Watermelon is one of the best fruits around.  It’s so versatile and you can do an amazing number of things with it.  I ran into a trick last week I’d never heard of.  I was in the grocery store and the woman in front of me had three large watermelons.  I asked her what she was going to do with so much and she said she crushed it down, put it in zip lock bags and froze it.  Then, when she made lemonade, she’d take a baggie out of the freezer, break it up into chunks and put it in the lemonade to chill it and give it extra flavor.  She said she also used ice cube trays for cubes to go into glasses.  I’ve frozen grapes before, but never thought of freezing watermelon.  Sounds like a good idea.

Dinner tonight is going to be a fast and easy meal, but it’s going to be so good!  Weekends are grocery shopping days for us, and typically we go every two weeks.  This past weekend, though, we ran into so many deals that it’s likely we won’t go again for about three weeks.  We found a deal on pork chops that one package is going to feed the two of us for four meals.  So I left on part of it out to grill up today.  However, yesterday, Partner/Spouse wanted to have pasta.  We bought stuff to make a nice pasta and vegetable meal, but then didn’t make it because we ate a large and late lunch.  So today, I’m going to grill the pork chops.  When they’re done, they’re going into a warm oven to stay warm while I fix the pasta.  We got some rigatoni, it’s a kind of large round hollow tube cut into bite sized pieces.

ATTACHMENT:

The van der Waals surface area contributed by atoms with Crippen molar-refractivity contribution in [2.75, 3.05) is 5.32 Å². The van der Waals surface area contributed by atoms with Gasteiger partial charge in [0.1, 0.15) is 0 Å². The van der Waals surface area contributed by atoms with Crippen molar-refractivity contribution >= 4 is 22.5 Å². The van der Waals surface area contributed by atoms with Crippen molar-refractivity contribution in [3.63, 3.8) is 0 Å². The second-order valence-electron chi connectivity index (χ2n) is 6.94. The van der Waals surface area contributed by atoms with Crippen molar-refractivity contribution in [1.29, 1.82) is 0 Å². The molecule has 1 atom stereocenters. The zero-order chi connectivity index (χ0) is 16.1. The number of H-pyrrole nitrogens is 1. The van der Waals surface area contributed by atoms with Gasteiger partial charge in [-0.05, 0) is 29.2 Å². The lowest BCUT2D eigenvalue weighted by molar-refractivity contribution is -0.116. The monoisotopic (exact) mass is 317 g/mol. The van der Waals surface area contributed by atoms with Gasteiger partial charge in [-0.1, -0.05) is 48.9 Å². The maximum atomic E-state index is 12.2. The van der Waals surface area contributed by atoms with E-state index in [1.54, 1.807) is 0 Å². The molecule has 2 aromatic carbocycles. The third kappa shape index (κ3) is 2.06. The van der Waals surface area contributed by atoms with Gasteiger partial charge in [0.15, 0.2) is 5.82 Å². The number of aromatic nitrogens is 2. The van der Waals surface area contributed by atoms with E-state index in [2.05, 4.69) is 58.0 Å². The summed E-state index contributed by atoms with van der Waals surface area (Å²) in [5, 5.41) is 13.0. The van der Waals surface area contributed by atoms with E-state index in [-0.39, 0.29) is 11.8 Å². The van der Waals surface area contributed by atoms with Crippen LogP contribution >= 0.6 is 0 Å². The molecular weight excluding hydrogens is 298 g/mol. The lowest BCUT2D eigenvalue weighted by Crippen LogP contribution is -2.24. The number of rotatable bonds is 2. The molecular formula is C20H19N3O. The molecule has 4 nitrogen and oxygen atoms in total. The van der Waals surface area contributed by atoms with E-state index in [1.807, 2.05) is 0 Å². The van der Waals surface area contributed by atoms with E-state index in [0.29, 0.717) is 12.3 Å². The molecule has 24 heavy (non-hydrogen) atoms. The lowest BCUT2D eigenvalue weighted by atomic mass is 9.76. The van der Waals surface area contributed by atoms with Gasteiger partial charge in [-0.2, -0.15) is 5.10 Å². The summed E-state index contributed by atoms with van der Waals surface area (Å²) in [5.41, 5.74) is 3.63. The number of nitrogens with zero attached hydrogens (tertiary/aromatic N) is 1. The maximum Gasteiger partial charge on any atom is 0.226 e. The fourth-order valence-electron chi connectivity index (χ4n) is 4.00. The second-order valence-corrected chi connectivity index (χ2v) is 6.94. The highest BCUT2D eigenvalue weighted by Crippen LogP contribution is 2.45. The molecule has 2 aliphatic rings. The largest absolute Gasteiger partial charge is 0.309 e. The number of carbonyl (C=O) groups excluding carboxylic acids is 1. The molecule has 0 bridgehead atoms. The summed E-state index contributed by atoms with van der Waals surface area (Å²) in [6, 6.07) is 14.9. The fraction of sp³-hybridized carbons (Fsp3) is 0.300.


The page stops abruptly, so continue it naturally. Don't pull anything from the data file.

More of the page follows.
While the rigatoni is cooking, I am going to warm up some olive oil and infuse it with garlic.  When that’s ready, I’m going to sauté some onion and asparagus tips.  At the end, I’m going to chop a perfectly ripe tomato I’ve got waiting just for this and toss it into the warm oil.  When the pasta is done, I’m going to put it in the oil and mix it around.  Just before I serve it with the pork chops, I’m going to chop the last of the spring onions and toss it in to just barely wilt it.  Parmesan on the side, of course, though I doubt it’ll be necessary.  So grilled pork chops, and a hot pasta salad.  Doesn’t get much better.


1 Comment

  1. Every fall its a balancing act to keep the tomatoes on the vines as long as possible to ripen, but to pick them before they freeze on the vine. I make loads of canned relishes featuring green tomatoes. The ones with a bit of red blush on them, we carefully wrap in newspaper and store single layer in a box in a cool room. Every few days all of them need to be unwrapped and checked, sigh. But it often keeps us in ripe tomatoes for a good month if not longer.